Wireless project aims to improve diabetes care on U.S-Mexico border

Like a powerful signal, wireless healthcare innovation in San Diego has spilled across the border to Tijuana, Mexico, to help prevent and treat diabetes.

The recently announced Dulce Wireless Tijuana project, a binational alliance of technology and healthcare organizations, is enlisting cell phones, portable computers, mobile and web applications, health worker training and consumer-focused educational content to kick off a pilot test of whether mobility can help alleviate the diabetes epidemic along the U.S.-Mexico border. The Dulce Wireless Tijuana network runs on a 3G mobile network with technology provided by San Diego-based Qualcomm and is receiving educational support from the Scripps Whittier Diabetes Institute of San Diego.

The project will allow healthcare workers, known as promotores, to access patient-specific data, manage patient appointments and view training material in the field. Patients are able to view instructional videos and other educational material online, stay in touch with caregivers and receive mobile and email alerts about their own health.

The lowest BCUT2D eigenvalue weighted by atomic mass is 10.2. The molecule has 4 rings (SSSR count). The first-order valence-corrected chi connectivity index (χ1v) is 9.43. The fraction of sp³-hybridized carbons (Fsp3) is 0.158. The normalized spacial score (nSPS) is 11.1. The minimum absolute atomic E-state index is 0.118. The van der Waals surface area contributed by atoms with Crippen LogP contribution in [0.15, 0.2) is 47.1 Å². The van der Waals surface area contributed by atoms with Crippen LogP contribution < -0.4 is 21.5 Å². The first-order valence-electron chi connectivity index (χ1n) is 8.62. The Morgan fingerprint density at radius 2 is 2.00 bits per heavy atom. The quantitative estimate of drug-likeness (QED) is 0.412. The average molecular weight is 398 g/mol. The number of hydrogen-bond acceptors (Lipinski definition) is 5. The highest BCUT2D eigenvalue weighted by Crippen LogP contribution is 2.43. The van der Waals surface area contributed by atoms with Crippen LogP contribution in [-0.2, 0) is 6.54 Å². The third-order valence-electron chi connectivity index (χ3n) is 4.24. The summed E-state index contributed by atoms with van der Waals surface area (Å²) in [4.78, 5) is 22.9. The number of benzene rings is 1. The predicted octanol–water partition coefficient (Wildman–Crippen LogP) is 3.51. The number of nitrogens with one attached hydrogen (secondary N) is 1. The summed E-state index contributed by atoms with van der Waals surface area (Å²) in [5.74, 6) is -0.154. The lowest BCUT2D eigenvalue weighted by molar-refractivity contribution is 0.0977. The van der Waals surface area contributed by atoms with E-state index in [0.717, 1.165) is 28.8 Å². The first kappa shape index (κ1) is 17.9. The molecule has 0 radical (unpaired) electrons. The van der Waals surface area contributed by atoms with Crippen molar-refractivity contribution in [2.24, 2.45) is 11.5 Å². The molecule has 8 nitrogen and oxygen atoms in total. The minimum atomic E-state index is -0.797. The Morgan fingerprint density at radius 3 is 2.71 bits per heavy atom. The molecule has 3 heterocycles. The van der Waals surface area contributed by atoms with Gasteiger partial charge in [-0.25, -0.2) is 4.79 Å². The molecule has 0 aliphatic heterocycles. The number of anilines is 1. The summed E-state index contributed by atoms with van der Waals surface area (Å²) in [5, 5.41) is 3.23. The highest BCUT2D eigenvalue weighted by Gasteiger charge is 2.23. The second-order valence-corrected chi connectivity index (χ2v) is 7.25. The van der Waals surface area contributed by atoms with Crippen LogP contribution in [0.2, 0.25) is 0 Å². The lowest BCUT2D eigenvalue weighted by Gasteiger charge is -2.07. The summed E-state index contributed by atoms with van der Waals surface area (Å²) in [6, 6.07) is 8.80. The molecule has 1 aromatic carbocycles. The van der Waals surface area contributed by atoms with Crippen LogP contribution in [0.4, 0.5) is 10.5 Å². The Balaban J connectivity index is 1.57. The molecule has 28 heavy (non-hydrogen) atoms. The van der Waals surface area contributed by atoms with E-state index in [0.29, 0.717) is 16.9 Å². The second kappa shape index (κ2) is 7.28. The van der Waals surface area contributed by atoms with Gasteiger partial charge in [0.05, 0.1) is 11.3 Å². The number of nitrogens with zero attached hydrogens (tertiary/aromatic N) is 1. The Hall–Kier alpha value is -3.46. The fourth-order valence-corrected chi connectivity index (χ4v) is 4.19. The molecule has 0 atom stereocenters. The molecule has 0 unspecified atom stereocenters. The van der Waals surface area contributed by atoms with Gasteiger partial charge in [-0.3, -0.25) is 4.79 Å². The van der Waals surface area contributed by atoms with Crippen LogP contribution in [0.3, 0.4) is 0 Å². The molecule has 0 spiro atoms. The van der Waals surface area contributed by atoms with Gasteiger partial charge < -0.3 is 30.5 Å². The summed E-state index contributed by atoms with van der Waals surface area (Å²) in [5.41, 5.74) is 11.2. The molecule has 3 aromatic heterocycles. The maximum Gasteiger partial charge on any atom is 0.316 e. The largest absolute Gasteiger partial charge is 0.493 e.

"One of the greatest issues that these communities face is that--because of distance, public transportation challenges and lack of time--it is extremely difficult to visit doctors and nurses. With this project, patients are now connected to their healthcare providers, including promotoras, wirelessly via their mobile devices, which will enable them to obtain care they could not receive in the past and help them to live healthier lives," Marcela Merino, director general of Tijuana-based health organization Fronteras Unidas Pro Salud, says, according to Borderzine.

To learn more:
- check out this Borderzine story and bilingual Dulce Wireless Tijuana video

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